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Let $X$ be an homogeneous projective variety, written as the quotient $G/P$, where $G$ is a Lie group and $P$ is a parabolic subgroup of it. It seems it is well-known that the monoid of effective curves on $X$, as a submonoid of $H_2(X, \mathbb{Z})$, is generated by finitely many curves $\beta_1, \ldots, \beta_p$. Moreover the $\beta_i$ are embedded $\mathbb{P}^1$'s in $X$. For instance in the expository notes, the authors use this fact (e.g. at the beginning of p. 37). The question is simply: how does one prove this fact? Is there a reference for a precise proof of it (perhaps in a slightly different generality, or proving the same statement for the effective monoid inside the Chow group, instead of homology)?

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This probably isn't the right approach or the simplest, but are these $G/P$ log Fano, can that be used? – Karl Schwede Sep 29 '10 at 16:00
up vote 3 down vote accepted

One place this is treated is in Brion's notes,, particularly Section 1.4, and the references in the notes at the end of that section.

A little more precisely, one shows that a divisor (line bundle) is nef iff it is globally generated, and this cone is generated by the Schubert divisors. Using the fact that the Schubert classes form a self-dual basis for $H^*(X,{\Bbb Z})$ (as well as $A^*X$) under the intersection pairing, it follows that the "dual classes" to the Schubert divisors generate the cone of curves. (As with many such things in $G/P$ world, the arguments for cohomology and Chow groups are exactly the same.)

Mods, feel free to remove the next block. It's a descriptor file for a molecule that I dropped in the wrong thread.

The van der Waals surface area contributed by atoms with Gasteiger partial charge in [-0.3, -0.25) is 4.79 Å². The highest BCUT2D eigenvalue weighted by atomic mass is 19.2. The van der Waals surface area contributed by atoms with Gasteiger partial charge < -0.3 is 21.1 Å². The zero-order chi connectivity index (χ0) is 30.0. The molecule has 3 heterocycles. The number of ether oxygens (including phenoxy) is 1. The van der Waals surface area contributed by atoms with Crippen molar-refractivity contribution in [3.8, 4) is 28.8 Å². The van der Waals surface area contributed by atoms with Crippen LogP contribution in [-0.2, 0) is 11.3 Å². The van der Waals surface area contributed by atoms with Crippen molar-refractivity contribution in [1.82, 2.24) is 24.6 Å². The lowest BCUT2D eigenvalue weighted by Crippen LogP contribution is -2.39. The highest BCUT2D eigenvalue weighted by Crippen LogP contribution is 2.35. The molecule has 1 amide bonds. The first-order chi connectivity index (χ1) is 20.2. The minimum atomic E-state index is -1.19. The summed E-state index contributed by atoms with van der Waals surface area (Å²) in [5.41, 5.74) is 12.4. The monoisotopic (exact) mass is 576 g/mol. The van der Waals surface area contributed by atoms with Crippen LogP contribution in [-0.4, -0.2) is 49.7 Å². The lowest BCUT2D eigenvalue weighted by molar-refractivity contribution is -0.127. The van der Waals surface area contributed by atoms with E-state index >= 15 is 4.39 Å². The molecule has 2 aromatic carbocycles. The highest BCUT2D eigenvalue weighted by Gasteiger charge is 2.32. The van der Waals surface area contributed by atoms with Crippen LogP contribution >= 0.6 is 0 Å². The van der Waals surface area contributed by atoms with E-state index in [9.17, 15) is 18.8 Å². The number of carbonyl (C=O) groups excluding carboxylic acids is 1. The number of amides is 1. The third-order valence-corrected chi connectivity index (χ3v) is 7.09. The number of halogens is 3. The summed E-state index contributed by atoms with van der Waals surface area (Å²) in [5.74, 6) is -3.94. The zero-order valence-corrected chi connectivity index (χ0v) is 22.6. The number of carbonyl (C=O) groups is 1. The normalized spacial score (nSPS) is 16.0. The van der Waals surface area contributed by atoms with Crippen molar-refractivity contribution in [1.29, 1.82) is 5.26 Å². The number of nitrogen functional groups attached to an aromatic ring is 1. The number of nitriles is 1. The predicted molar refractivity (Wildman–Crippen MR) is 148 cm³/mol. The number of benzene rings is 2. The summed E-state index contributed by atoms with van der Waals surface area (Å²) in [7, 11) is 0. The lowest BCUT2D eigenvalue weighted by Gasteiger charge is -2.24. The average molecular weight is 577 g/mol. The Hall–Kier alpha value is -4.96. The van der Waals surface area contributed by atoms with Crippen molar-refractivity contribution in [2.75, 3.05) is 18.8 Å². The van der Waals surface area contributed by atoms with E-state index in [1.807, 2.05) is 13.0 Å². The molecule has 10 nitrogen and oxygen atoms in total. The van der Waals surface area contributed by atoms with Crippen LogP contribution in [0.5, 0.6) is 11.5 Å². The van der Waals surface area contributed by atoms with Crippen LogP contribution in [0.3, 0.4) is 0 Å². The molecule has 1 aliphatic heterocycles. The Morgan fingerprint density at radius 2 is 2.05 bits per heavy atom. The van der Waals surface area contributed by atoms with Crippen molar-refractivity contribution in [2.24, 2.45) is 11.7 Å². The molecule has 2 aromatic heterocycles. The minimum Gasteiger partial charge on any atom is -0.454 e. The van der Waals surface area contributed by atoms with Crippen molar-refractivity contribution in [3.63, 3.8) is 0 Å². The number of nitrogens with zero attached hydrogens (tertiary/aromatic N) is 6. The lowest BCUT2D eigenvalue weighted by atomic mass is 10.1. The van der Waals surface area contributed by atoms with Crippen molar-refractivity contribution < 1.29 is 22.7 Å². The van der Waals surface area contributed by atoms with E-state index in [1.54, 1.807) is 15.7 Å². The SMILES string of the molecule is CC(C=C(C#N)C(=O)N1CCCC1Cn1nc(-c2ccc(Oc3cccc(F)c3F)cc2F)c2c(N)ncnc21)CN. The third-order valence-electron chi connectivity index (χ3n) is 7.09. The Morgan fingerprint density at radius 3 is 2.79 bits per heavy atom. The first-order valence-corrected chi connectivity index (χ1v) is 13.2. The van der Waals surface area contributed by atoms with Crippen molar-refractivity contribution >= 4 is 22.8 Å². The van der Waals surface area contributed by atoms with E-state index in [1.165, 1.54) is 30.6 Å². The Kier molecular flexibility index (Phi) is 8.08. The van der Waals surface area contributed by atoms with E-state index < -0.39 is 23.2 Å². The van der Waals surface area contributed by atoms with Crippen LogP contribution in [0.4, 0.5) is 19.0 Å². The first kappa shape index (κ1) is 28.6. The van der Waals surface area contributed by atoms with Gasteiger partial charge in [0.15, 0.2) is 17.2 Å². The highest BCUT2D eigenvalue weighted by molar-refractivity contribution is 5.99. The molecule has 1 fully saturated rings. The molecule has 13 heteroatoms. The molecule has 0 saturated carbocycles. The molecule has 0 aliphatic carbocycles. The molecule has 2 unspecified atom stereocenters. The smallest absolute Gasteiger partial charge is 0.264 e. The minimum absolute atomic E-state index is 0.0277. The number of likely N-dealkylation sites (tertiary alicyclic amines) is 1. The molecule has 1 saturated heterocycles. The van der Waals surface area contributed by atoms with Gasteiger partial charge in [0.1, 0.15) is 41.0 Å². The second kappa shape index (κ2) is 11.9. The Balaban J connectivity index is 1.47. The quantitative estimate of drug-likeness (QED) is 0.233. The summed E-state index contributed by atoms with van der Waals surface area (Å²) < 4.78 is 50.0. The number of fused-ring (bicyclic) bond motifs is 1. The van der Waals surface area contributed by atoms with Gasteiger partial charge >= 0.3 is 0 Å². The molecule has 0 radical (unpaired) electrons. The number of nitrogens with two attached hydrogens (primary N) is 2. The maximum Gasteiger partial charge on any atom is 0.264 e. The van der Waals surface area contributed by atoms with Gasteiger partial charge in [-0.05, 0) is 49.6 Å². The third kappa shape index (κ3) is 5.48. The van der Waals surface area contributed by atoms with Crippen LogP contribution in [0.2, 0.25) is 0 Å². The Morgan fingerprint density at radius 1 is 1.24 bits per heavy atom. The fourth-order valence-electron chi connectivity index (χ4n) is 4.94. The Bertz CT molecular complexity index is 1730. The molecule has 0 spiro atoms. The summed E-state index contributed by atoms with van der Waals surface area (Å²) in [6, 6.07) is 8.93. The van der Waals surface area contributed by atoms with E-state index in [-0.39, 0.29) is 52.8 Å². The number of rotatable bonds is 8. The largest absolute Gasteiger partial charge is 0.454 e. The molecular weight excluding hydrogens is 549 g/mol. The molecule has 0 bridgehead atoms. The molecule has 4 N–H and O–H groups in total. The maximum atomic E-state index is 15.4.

By the way, it's an easy consequence of the existence of a dense open $B$-orbit that the pseudo-effective cone is generated by the complement of the open orbit --- that is, again by the Schubert divisors. So for $G/P$, the nef and pseudo-effective cones are the same.

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Thank you very much for your answer. Your answer is about flag varieties, and I am very satisfied with that, but the question was about homogeneous variety. Is there a way to fix this discrepancy? – Calc Sep 30 '10 at 6:54
Ah, although the notes I referenced set things up for $GL_n/B$, they deliberately use language and notation so that essentially every statement applies equally well to any $G/P$. So there's actually no discrepancy. I don't know an appropriate reference that does the general $G/P$ case in an introductory way, but you could try Kumar's book "Kac-Moody groups,...". (Also, as a matter of terminology, it's common to use the terms "flag variety", "homogeneous variety", and "$G/P$" interchangeably, at least when talking about projective homogeneous spaces.) – Dave Anderson Sep 30 '10 at 15:03

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